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Financial Reform: Will We Feel Better the Morning After?

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Dean Baker
Truthout, May 3, 2010

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The financial reform bills being considered by Congress will lead to a better regulated financial system, most importantly by creating a consumer protection agency that will prevent some of the worst abuses of the last decade. However, no serious person can claim that the bills passed by the House or coming out of the Senate Banking Committee will prevent future crises.

It’s not clear that any piece of legislation can accomplish that task, but we lost our best opportunity to promote crisis prevention when the Senate approved Ben Bernanke for a second term as Fed chairman in January. This act told future regulators that the failure to crack down on recklessness in the financial sector carries no consequence. This means that when a future Fed chair faces the choice of cracking down on a dangerous asset bubble – and encountering the full wrath of the financial industry – or doing nothing, he or she will know that there are no negative consequence to the “do nothing” option, even if it has disastrous outcomes. Given the asymmetric incentives, there is little reason to believe that future Fed chairs will take the risk of confronting the financial industry for the good of the economy.

However, even if the bill cannot guarantee a crisis-free future, it can still help to weaken the political power of the financial industry so that the public has a better shot in the future. There are three hotly contested issues that will determine whether the financial industry we see post reform will be very different from the one we have today.

The first is an amendment initiated by Senators Brown and Kaufman, which would impose a size limit on the banks. The nation’s biggest banks have grown far beyond a size justified by economies of scale. Their size simply enhances their political power. It also gives them “too big to fail” (TBTF) status, meaning that the threat that their failure poses to the economy is likely to be too much for any regulator to be willing to tolerate.

This TBTF status is in effect a form of insurance; with creditors believing that the government will come to their rescue in the event the bank is faced with bankruptcy. As a result, they are willing to lend money to TBTF banks at a lower interest rate than their smaller competitors who must operate without implicit government protection.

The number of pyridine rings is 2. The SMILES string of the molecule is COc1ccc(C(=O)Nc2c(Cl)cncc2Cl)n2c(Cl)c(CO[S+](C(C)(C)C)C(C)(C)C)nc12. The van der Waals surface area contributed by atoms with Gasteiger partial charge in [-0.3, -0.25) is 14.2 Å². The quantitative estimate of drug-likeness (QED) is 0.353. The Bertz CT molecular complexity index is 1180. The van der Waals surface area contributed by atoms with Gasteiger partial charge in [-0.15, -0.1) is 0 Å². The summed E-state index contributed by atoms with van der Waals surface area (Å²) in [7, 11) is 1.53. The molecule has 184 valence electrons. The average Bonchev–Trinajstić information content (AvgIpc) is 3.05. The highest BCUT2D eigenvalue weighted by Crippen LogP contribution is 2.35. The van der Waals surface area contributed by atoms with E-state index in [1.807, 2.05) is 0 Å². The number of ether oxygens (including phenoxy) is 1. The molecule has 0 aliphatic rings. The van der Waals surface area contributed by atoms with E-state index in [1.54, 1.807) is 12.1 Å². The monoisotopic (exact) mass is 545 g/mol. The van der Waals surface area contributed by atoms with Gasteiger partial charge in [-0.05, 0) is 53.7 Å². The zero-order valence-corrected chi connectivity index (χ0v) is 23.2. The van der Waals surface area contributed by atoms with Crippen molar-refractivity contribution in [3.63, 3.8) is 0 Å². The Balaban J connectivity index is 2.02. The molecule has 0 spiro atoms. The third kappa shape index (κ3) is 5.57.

While this bill is supposed to end TBTF it is unlikely that the investors will believe that the government would be willing to accept the collapse of a JP Morgan or Goldman Sachs. The surest way to end TBTF is to bring these firms down to a more reasonable size as would be accomplished by the Brown-Kaufman amendment.

The second big issue is restoring the separation between normal commercial banking and the risky trading activity that generates most of the profit for investment banks. The basis for the separation, which was enforced by Glass-Steagall until 1999, is that that commercial banks have government insured deposits. There should never be a situation in which banks are speculating in financial markets with the money guaranteed by the government. This creates a one-sided bet in which the banks can only win and the taxpayers can only lose.

An amendment by Senators Merkley and Levin would prohibit commercial banks from trading on their own account. This means that if a commercial bank has a division that engages in trading, then they will have to either shut it down or sell it off.

The third big issue coming up in the floor debate in the Senate will be the treatment of derivative trading. The bill that was voted out of the Agriculture Committee would prohibit commercial banks from being directly involved as brokers in derivative trading. The rationale is that this trading creates large risks and potential conflicts of interest. This would mean a major departure from current practice, since the six major banks currently control the overwhelming majority of derivative trading. If they had to spin off their derivative business, it would lead to a very different structure in the financial industry.

There are many other issues in the financial reform bill, most of which will lead to improvements in the regulatory structure. However, without these three changes, the industry will not look very different the day after financial reform than it did the day before. Given what the industry has done to the country, it doesn’t seem unreasonable to expect some serious changes. After the next couple of weeks we will know what we get.

Dean Baker is a macroeconomist and co-director of the Center for Economic and Policy Research in Washington, DC. He previously worked as a senior economist at the Economic Policy Institute and an assistant professor at Bucknell University.